A CHURCH multi-academy trust (MAT) has been praised by OFSTED inspectors, after visits to all 33 of its schools.
The Oxford Diocesan Schools Trust (ODST) was recognised for its strong values, leadership, and outcomes for children. It was the first MAT in the south-east region to undergo OFSTED’s new summary evaluation, in which a whole MAT is inspected at once.
The report, published this month, says: “The trust’s ‘common vision for the common
good’ permeates all aspects of its work”, and describes the MAT as “a listening trust”.
It says that “88 per cent of schools in the trust were judged to be good or outstanding. Of the eight outstanding schools, two have achieved their outstanding judgements since joining the trust.”
OFSTED found that: “School leaders and governors speak of their strong commitment to the trust. Typically, they describe ODST as being ‘like a family’, in which the CEO and her team display high levels of professionalism balanced with warmth, care, and respect for all.”
Another finding was: “A key principle of the trust is the freedom given to schools to design a curriculum best suited to the needs of their pupils. The trust has sensibly put in place steps to support schools as they develop their curriculum offer this year.”
The CEO of ODST, Anne Davey, said: “I am delighted OFSTED has recognised the impact that our focus on people has had on outcomes for the children in our care. This letter illustrates how our approach is highly valued by schools and communities.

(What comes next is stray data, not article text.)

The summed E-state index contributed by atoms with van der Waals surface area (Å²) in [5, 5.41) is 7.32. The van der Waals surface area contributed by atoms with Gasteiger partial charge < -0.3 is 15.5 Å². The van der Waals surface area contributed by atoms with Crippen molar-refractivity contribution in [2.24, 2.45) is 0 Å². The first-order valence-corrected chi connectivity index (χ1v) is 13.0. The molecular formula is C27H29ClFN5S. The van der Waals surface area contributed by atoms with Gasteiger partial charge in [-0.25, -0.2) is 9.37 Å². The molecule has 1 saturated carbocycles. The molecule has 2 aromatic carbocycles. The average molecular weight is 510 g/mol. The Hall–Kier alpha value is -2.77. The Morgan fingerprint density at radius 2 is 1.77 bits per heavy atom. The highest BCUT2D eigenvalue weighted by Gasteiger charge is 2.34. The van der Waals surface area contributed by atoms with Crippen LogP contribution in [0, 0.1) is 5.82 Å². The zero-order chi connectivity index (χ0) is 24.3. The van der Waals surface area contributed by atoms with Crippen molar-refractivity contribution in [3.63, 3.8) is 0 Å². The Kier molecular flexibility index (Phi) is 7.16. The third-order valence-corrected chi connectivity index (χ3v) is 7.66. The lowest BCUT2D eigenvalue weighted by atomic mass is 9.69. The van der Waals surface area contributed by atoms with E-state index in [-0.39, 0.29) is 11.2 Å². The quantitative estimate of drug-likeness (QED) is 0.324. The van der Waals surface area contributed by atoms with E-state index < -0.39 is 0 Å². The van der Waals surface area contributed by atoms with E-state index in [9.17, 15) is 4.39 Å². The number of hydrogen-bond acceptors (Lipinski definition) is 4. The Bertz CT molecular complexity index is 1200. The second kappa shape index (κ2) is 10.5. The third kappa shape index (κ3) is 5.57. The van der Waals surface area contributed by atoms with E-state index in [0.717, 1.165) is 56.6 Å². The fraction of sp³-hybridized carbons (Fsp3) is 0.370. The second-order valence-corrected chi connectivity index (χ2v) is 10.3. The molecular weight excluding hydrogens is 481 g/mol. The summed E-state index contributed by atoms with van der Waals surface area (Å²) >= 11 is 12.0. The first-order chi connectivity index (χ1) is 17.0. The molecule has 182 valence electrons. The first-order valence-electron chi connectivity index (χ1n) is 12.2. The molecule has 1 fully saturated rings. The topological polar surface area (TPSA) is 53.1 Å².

“We’ve welcomed this chance to showcase our trust, having already dedicated 2018-19 to consolidating the way we work before taking on any more schools. We are already developing our practice to ensure all children make the best possible progress from their starting points, along the lines that OFSTED recommends.”
There were three recommendations from the report. The first was that trustees and officers should “provide the necessary challenge and support to schools to ensure that pupils across the trust, including those who are disadvantaged, make
progress that is in line with or better than national averages at Key stage 2”.
Second, trustees and officers should: “Sharpen accountability for pupils’ outcomes at all levels in the trust by ensuring a more consistent focus on what pupils learn and how well they achieve, including evaluating the impact of school-improvement work.”
Finally, they should: “Complement the existing informal approaches to consulting school leaders with more systematic processes for gathering and responding to their feedback and evaluations.”